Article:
# Math Education Professor Dor Abrahamson: Making Math Meaningful (Video)

You should know right up front, I'm not a math guy. Left to my own devices, wandering the halls of just about any school, I gravitate to the social studies and art project rooms. It's not that I'm afraid of mathematics, I just like the stuff I can grab onto. Math always seemed too intangible.

Dor Abrahamson, the University of California Assistant Professor of Cognition and Development *is* a math guy. I met him in a Skype video chat, when, in his inimitable animated fashion, he talked me through his theories about using manipulables to teach math and the significance of embodied learning. He went on to describe new technology he's using to help students embody ratio and proportion. I was impressed, not least by the sheer kinesthetic force of his enthusiasm, though I tried to impress on him how little I understood about math. To which he responded with the following illustration, captioned: "Is this your level of mathematical competence?"

After adding sense of humor to his roster of virtues, we set up a date for him and me and the camera.

As you see in the video, Dor is more than a funny, pumped-up professor. He is onto something profound about mathematics, something truly de-mystifying, especially for give-me-something-I-can-grab-onto kids like me, tip-toeing for the first time into the mysterious world of numbers.

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As someone who struggled with math growing up, I love what Professor Dor Abrahamson is trying to do. I decided to teach math after I fell in love with it in college, it took me that long to understand the subject so I consider myself one of the lucky ones because I did not just give up on it when I could not grasp on to the idea of how the numbers merged with reality. I also had a great teacher in my junior year in college that brought math to light by the way he related it to everything I could think of. I am now a middle school math teacher and my daily quest is how to connect my student's understanding to not just the abstract numbers in math but to how every topic translates in the real world. Kudos Professor Dor Abrahamson.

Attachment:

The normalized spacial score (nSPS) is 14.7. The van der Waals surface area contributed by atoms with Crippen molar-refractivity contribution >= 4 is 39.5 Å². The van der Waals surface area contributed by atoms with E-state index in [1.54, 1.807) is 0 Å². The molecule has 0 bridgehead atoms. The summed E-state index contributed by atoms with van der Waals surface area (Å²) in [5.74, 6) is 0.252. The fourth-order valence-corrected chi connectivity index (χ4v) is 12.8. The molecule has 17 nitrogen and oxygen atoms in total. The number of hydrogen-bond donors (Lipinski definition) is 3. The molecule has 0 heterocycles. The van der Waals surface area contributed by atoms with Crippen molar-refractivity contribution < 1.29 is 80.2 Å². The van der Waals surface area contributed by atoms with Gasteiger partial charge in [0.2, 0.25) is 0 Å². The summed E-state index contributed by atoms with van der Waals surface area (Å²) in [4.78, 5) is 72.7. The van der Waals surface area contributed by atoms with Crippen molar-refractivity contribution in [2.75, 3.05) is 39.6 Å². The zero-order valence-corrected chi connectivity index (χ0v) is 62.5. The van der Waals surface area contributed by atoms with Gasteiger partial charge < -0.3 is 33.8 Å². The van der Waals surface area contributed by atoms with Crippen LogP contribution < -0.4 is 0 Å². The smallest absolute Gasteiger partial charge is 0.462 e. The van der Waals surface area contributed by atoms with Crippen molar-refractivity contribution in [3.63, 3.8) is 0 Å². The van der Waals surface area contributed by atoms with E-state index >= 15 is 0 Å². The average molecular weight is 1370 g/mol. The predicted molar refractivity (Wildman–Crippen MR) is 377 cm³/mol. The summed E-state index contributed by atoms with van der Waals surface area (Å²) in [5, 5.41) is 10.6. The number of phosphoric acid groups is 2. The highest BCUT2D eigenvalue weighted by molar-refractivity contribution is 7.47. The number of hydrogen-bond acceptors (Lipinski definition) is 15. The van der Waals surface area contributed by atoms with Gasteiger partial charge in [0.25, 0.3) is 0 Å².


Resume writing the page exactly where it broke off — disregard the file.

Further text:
I did love math in school but my friends struggled. I want to help my students make that connection to real world problems. I want them to enjoy doing math. I am trying to come up with as many hands-on activities for learning new concepts as I can. If you have any suggestions, especially multiplication, I would deeply appreciate it.

Hi Debbie

I would suggest to use area problems to practice muyltiplication, even with fractions. Yous ee, if they built a rectangular grid and calculate how many squares are inside, they'll figure out the area formula for rectangles. Then change the measurings of the sides, using fractions. For example: Create a rectangle that is 3 by 5 but, instead of dividing in 3, divide in 12, which means, each segment is 1/4. The other side in 16, for the same reason. Whenb multiplying, they will see how multiplication with fractions work.

Good luck !

The Pythagorean Theorem is a combination of algebra and geometry. It is derived from algebraic equation. Try to master many such theorems from some real experts

http://www.1to1tutor.org/geometry-tutoring/

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